Brexit Timebomb if May Refuses to Accept Foreign Workers

Parliament with UK and EU flag

A study by an employer backed think-tank has revealed that unless Theresa May’s government accepts at least 200,000 foreign workers each year, the economy could face a Brexit catastrophe.

The Global Futures report, entitled, “A Case for immigration”, cited low productivity, an aging population and a shortage of key skilled workers, such as those needed in the NHS, meant that the country needed double the number of migrant workers than Mrs May wants to allow in.

The report, backed by three employer groups, criticises Labour and the Conservatives for refusing to be honest with the British public about the level of migration the UK requires. It warns that if the UK refuses to be flexible about its sources of talent, it could face a decade of slow growth similar to that of the Japanese economy.

The Conservative manifesto

The Conservative government’s manifesto, which was released earlier this week, has promised to slash immigration to below 100,000, even though this pledge, which has been on the table since 2009, has never been met.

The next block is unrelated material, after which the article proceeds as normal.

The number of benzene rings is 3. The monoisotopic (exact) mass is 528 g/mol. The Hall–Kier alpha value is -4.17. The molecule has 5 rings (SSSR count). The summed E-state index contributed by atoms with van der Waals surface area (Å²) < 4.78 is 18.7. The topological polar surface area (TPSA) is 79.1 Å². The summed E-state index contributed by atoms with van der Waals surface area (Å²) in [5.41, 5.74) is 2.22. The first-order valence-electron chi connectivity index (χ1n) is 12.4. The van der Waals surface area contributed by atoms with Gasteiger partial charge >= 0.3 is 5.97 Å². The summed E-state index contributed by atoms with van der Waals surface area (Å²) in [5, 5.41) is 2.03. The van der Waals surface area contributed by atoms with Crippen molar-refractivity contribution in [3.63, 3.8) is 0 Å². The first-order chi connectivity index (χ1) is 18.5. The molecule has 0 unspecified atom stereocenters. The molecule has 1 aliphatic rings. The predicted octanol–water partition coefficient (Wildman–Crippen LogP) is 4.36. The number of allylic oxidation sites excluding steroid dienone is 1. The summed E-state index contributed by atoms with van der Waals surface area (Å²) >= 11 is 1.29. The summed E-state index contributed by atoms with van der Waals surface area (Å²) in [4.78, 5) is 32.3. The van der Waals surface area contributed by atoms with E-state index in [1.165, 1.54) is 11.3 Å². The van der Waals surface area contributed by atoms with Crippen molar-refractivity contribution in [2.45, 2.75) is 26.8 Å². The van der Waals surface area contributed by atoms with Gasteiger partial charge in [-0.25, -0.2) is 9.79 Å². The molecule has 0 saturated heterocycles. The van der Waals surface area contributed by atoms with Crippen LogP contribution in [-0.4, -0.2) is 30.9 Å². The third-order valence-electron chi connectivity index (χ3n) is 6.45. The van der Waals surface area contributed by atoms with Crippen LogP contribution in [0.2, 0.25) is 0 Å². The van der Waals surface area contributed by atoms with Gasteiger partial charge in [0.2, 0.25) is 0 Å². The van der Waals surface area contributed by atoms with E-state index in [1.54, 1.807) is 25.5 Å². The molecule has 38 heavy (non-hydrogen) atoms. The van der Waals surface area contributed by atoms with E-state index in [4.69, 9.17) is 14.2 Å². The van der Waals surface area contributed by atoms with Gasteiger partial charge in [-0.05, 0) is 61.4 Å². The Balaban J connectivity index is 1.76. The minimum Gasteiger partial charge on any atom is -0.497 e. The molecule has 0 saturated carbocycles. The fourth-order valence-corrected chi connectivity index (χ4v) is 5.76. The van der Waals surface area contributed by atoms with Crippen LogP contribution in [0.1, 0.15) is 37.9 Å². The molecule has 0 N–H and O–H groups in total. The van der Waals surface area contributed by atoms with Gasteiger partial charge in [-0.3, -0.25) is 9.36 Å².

One way the party plans to achieve their strategy is to increase the minimum income threshold for Spouse Visa applicants.  Mrs May has also vowed to charge companies £2,000 a year for every skilled non-EU migrant they employ.  Currently the immigration Skills Charge, which was only introduced last month, is set at £1,000.

The manifesto states:

"Skilled immigration should not be a way for government or business to avoid their obligations to improve the skills of the British workforce."

"So we will double the immigration Skills Charge levied on companies employing migrant workers, to £2,000 a year by the end of the parliament, using the revenue generated to invest in higher level skills training for workers in the UK."

Elderly population means more migrant workers needed

The Global Futures report has found that even if the retirement age is raised, the growing elderly population in the UK will require at least 130,000 to maintain the working population at its current level.

The report comments:

“Between 2000 and 2050, the number of people over 65 will double, whilst the number of over-85s will quadruple. The working population would need to double in order to maintain the ratio at its current level.”

It is clear from the Conservative manifesto that if they are re-elected back into power (which most polls are predicting), the rules on immigration will continue to be tightened, which may prove disastrous for the overall economy.

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